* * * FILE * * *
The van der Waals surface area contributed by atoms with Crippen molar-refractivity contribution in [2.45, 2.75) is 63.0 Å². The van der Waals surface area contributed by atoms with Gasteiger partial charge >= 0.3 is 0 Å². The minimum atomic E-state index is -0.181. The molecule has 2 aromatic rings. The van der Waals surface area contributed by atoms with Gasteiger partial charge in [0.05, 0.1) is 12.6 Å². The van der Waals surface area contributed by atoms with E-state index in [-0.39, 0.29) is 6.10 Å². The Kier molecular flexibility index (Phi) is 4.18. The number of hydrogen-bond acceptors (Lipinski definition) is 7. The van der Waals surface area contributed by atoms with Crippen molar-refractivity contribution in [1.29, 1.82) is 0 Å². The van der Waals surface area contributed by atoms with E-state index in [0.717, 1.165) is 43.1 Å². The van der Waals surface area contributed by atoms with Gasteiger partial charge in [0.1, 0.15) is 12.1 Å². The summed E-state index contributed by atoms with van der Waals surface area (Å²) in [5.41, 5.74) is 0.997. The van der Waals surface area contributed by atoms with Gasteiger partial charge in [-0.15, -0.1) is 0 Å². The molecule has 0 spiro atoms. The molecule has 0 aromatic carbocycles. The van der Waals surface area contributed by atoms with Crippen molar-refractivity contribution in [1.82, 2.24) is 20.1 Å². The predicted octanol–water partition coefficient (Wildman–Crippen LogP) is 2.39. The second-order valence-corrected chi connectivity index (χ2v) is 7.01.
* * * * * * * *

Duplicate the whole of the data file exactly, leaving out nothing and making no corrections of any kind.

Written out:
The van der Waals surface area contributed by atoms with Crippen molar-refractivity contribution in [2.45, 2.75) is 63.0 Å². The van der Waals surface area contributed by atoms with Gasteiger partial charge >= 0.3 is 0 Å². The minimum atomic E-state index is -0.181. The molecule has 2 aromatic rings. The van der Waals surface area contributed by atoms with Gasteiger partial charge in [0.05, 0.1) is 12.6 Å². The van der Waals surface area contributed by atoms with E-state index in [-0.39, 0.29) is 6.10 Å². The Kier molecular flexibility index (Phi) is 4.18. The number of hydrogen-bond acceptors (Lipinski definition) is 7. The van der Waals surface area contributed by atoms with Crippen molar-refractivity contribution in [1.29, 1.82) is 0 Å². The van der Waals surface area contributed by atoms with E-state index in [0.717, 1.165) is 43.1 Å². The van der Waals surface area contributed by atoms with Gasteiger partial charge in [0.1, 0.15) is 12.1 Å². The summed E-state index contributed by atoms with van der Waals surface area (Å²) in [5.41, 5.74) is 0.997. The van der Waals surface area contributed by atoms with Gasteiger partial charge in [-0.15, -0.1) is 0 Å². The molecule has 0 spiro atoms. The molecule has 0 aromatic carbocycles. The van der Waals surface area contributed by atoms with Crippen molar-refractivity contribution in [1.82, 2.24) is 20.1 Å². The predicted octanol–water partition coefficient (Wildman–Crippen LogP) is 2.39. The second-order valence-corrected chi connectivity index (χ2v) is 7.01.